I snuck along a little more, feeling like a secret agent or an explorer. I heard her call out to me, wondering where I was. I stayed quiet. Moving a little further along, I noticed that someone had been hanging about by the walls of the ruins. There were a series of scuffed footprints on the muddy ground and a few cigarette butts. Some of the stones were loose as I put my hand on them for balance. I hurried up. There wasn't usually anyone about up here. It wasn't the kind of place for a convenient smoke, but I didn't think of that then.
I rounded the corner, coming out at a level area matted in dense low lying grass. I ran quickly across it. Each step made an echoing thud, interrupting the still evening. I scanned around for my sister and as I looked towards the peak of the hill I found myself staring at a man with a cigarette hanging from his lips. Something about his stare struck a shiver through me. He didn't see me – he was looking at something else and there was a twisted snarl on his face. My clumsy feet stumbled. I tripped violently, falling to the ground. I didn't make a sound though the palms of my hands were stinging. I knew I shouldn't let him know I was there.
I rolled over and lay there a moment, searching for whatever I had tripped over. Mt eyes focused on a mound of damp fur and I moved closer. It was a cat, and it was dead. It didn't move when I reached out and prodded it. At first that didn't strike me as odd, God knows why. Its eyes were forced open in a static stare. They made my skin crawl, but it was the smell that got to me. I dragged myself up before my stomach heaved. The man had disappeared from view. Being eight, I bent down to look at the cat again, ghoulish curiosity getting the better of me. It looked a bit like the stray we had been feeding scraps. There was a line of red along the animal's belly – staining its orange fur red. It looked a lot like it had been cut open.
It was about then that I heard my sister scream.
The sound brought me to my senses and my automatic honing device took over. Somehow I know that if she's in trouble I will always be able to find her. Probably I shouldn't say know – it's nothing more than a feeling. True or not I ran in the direction of the sound, following my instincts. I know the intonations of her voice like I know those of my own, and her scream was more than just afraid.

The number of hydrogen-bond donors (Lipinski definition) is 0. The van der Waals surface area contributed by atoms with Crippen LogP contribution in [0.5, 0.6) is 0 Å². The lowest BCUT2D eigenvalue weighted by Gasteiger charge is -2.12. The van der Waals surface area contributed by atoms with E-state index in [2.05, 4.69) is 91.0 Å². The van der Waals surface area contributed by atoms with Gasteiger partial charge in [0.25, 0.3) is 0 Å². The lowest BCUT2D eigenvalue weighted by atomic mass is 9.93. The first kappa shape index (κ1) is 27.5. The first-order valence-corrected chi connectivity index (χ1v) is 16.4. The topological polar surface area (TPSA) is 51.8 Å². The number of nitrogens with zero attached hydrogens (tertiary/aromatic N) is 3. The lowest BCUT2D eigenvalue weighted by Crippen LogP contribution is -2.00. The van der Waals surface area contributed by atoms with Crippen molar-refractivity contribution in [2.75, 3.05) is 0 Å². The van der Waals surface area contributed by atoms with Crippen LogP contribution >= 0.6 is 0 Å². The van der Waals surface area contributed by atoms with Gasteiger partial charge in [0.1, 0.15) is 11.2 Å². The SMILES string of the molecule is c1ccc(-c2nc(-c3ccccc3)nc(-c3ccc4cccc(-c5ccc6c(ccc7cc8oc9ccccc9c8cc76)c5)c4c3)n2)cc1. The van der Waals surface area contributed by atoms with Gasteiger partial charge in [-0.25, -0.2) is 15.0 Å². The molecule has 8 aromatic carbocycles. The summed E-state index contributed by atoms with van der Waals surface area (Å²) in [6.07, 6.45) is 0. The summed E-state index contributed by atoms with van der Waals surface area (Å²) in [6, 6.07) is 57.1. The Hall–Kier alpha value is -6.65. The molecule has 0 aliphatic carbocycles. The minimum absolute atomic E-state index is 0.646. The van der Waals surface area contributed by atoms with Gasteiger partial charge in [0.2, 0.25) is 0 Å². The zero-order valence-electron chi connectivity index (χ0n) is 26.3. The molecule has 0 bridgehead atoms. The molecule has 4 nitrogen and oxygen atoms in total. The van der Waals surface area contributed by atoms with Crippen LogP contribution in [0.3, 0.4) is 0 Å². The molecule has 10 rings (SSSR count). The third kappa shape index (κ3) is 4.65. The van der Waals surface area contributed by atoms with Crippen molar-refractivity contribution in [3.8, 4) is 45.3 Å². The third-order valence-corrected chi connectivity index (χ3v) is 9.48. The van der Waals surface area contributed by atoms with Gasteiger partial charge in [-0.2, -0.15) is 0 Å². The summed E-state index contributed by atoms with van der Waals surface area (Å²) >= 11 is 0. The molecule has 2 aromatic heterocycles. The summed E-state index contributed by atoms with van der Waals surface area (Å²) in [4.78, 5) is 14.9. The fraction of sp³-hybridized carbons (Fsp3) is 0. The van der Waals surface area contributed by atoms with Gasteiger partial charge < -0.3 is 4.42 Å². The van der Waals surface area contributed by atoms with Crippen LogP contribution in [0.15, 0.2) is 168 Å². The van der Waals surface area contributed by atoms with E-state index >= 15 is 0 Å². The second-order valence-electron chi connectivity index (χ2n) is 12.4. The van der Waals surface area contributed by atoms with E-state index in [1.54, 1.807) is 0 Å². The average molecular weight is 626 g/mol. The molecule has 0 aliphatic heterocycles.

I rounded the corner of the ruin and caught a glimpse of her. She was standing there - her wide eyed gaze fixed on something I couldn't see. Her face was startlingly pale in the twilight. She seemed frozen to the spot. I ran faster, jumping down towards her from the cliff level I was at, curving round above her. She screamed again and it died away, sounding like her voice had given up on her – died in her throat.
For some reason I glanced up at the small cliff I had just left. Maybe I heard a noise, or maybe it was intuition. The man – the one with the cigarette and the scowl – was standing there, looking down at her. I don't know why, but his stare was angry and it made my slowing legs move. He wanted to hurt her – I've never known anything so certainly. She didn't notice me until I was nearly next to her. If only she had moved, things would be different now.
I looked up. I knew what was happening like you know the second before you fall over that you just lost your balance. I looked up and I saw rocks. They were falling towards her - except I knew that falling was the wrong word. They had not just fallen. I didn't stop to shout at her, to warn her - I just jumped at her, trying to push her out of the way.
I was too late to move myself. I guess I'd known that before I jumped, but when things happen so quickly you don't really think at all. I took her place and the last thing I felt was a sudden shock of hot pain as a heavy boulder struck me on the side of the head. I was vaguely aware of her falling under me as the darkness descended. The man left us for dead. That much I know.
That was the last time I ever saw my sister.